Gay SFPD captain Del Gandio makes history

Captain Christopher Del Gandio made history as the first gay man to achieve that rank with the San Francisco Police Department. He is also currently the highest ranked LGBTQ police officer in the department.

Former police commander Teresa Ewins, a lesbian who had served with SFPD for 26 years, held that distinction until she left last year to become police chief in Lincoln, Nebraska. Currently, the highest-ranking LGBTQ person in the department is Matt Dorsey, a gay civilian who serves as director of strategic communications and is on the staff of SFPD Chief William Scott.

In a phone interview with the Bay Area Reporter, Del Gandio said reaching the promotional milestone in the department “feels good.”

“There may have been gay people before me who were successful but didn’t feel comfortable being proud, so I may not be the first,” he noted. “But being openly gay from the start, with the work I’ve done and representing the community and also working really hard in my job to get here, for sure is a big step.”

SFPD Lt. Lisa Frazer, a lesbian who was once a police officer in the LGBTQ district of Castro, hailed Del Gandio’s breakthrough through the department’s glass ceiling in an interview with BAR. She and Del Gandio in 2017 were both promoted to second lieutenant.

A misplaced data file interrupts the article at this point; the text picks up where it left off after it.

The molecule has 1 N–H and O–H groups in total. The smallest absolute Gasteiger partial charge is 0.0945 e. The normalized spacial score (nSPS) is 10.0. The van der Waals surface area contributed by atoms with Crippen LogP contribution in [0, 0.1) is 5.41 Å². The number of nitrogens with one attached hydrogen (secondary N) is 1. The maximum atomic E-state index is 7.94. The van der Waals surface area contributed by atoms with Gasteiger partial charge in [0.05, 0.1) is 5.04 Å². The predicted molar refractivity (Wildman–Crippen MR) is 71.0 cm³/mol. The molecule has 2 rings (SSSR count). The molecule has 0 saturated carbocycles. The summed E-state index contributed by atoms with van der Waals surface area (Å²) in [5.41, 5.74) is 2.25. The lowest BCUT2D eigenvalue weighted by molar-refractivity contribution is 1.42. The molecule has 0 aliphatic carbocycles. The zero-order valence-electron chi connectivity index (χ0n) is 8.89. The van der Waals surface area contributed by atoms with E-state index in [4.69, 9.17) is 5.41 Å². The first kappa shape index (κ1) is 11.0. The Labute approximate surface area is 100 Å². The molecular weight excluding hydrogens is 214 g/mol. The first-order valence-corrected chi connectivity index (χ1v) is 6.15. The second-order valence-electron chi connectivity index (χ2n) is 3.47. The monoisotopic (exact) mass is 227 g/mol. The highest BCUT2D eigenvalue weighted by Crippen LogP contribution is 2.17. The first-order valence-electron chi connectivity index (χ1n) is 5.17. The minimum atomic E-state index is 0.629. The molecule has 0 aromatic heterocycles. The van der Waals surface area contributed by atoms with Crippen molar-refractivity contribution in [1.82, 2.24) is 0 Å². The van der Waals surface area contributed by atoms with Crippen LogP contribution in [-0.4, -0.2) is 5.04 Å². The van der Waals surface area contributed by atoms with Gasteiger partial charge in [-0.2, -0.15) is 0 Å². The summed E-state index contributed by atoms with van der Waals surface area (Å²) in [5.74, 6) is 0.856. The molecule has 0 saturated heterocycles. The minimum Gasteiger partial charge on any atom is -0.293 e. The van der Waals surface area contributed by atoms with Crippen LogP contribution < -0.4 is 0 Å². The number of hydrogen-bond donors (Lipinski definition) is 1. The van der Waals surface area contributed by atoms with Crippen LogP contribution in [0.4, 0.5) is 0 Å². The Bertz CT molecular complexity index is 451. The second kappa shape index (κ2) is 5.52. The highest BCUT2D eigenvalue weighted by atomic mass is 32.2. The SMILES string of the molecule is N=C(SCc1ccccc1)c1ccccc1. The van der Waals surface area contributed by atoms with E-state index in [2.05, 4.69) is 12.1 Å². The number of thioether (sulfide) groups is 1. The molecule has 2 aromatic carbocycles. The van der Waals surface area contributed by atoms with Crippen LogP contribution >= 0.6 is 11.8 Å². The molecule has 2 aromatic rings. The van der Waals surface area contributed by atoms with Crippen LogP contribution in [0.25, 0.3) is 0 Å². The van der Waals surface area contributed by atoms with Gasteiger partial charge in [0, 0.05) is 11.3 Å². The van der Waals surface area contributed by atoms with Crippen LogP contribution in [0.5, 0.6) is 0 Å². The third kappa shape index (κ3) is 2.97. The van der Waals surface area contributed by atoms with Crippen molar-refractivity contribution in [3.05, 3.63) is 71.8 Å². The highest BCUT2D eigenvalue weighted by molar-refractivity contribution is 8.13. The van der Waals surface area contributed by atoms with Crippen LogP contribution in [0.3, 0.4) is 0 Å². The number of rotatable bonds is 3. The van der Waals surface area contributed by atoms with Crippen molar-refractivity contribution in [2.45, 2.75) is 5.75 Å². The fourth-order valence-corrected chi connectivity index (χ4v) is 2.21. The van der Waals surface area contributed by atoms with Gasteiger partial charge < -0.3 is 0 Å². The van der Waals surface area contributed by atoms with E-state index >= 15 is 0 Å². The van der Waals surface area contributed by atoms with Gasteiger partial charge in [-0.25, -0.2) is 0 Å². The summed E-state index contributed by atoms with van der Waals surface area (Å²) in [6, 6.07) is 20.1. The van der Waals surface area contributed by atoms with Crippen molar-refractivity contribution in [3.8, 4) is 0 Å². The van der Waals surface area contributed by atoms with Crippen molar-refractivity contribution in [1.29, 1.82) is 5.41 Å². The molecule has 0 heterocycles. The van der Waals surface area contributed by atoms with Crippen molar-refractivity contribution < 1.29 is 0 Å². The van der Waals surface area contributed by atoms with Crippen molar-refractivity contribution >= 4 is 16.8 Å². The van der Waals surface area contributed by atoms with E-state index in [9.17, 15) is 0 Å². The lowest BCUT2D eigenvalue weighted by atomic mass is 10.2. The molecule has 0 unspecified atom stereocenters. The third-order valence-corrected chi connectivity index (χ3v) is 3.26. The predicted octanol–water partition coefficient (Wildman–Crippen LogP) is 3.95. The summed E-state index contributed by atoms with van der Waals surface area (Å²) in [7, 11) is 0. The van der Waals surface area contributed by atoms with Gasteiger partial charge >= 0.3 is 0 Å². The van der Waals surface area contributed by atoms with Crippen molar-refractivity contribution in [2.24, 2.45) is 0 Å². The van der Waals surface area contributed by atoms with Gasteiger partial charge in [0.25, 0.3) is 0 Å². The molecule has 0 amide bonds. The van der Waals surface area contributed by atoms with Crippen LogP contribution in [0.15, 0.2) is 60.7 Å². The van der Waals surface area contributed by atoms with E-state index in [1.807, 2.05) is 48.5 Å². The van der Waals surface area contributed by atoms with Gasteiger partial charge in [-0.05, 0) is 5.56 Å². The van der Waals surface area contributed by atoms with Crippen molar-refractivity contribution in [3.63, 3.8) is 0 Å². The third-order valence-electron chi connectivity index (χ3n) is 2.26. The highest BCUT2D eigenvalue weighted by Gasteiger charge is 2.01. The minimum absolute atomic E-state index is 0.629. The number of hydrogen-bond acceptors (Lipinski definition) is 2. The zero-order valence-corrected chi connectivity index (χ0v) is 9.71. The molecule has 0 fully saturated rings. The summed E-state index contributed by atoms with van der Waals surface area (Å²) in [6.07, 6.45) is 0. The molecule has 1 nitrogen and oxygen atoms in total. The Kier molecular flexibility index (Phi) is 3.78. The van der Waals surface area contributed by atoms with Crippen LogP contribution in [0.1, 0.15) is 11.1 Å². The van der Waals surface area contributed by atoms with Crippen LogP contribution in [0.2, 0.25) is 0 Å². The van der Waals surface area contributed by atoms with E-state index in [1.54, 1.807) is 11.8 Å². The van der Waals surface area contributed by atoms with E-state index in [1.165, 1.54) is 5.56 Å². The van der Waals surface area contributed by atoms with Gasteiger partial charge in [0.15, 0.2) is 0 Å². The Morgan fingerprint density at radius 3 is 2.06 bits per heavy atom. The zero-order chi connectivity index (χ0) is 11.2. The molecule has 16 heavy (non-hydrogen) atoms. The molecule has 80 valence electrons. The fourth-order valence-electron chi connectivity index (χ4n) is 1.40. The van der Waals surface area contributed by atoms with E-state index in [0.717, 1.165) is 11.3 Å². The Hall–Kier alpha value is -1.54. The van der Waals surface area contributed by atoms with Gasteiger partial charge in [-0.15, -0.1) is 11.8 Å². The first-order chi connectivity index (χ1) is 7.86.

“He’s a really nice guy. I’m really glad he’s the first,” said Frazer, who now works at San Francisco International Airport. “This is the highest rank a gay man has been promoted to in SFPD history.”

Del Gandio has undergone training to become a captain and his mission overseeing one of the department’s 10 district stations will become official on Saturday, January 29. As of BAR’s January 19 press deadline, he had yet to be told where he would be placed as captain.

The Teaneck, New Jersey native, who turns 42 on Jan. 22, moved to San Francisco in December 2007 after being accepted into a class at the SFPD academy. He is the first in his family to seek a career in the police.

“It sounds cliché, but I really enjoy helping people and kind of feel like a strong advocate, especially for those who need it the most,” said Del Gandio, a Rutgers University graduate with a BS. in the administration of justice. “I really felt like a call, I would say, to go out there and help people, especially our most vulnerable people.”

He had worked for a small police department in the Garden State as a dispatcher and police department aide. After college, he was employed as a probation officer, and a friend hired as a paramedic in Santa Cruz invited him to visit. They came to San Francisco and, due to Del Gandio’s allergy to cats, he ended up sleeping on a rooftop terrace overlooking the Castro.

“It was a magical moment for me, I really loved this place,” he recalls. “On the East Coast, the only big agency is the NYPD. I didn’t want to stay in New York for the rest of my life, so I thought, ‘Why not make a big change? If I’m going to, might as well do it now.'”

Third promo
This is Del Gandio’s third promotion to the department. After being commissioned as a lieutenant, he was assigned to Mission Station, which is tasked with patrolling much of the city’s LGBTQ Castro neighborhood.

He was then assigned to the Station’s Community Engagement Division before being sent to Central Station, which covers tourist areas of the city like Union Square and Fisherman’s Wharf. More recently, he had been the night shift commander, overseeing the shift.

He had passed his captain’s test in July 2020 and placed ninth in line for promotion once the captaincy became available. Last January, six people on the roster became captain, and now Del Gandio is part of the next group to advance.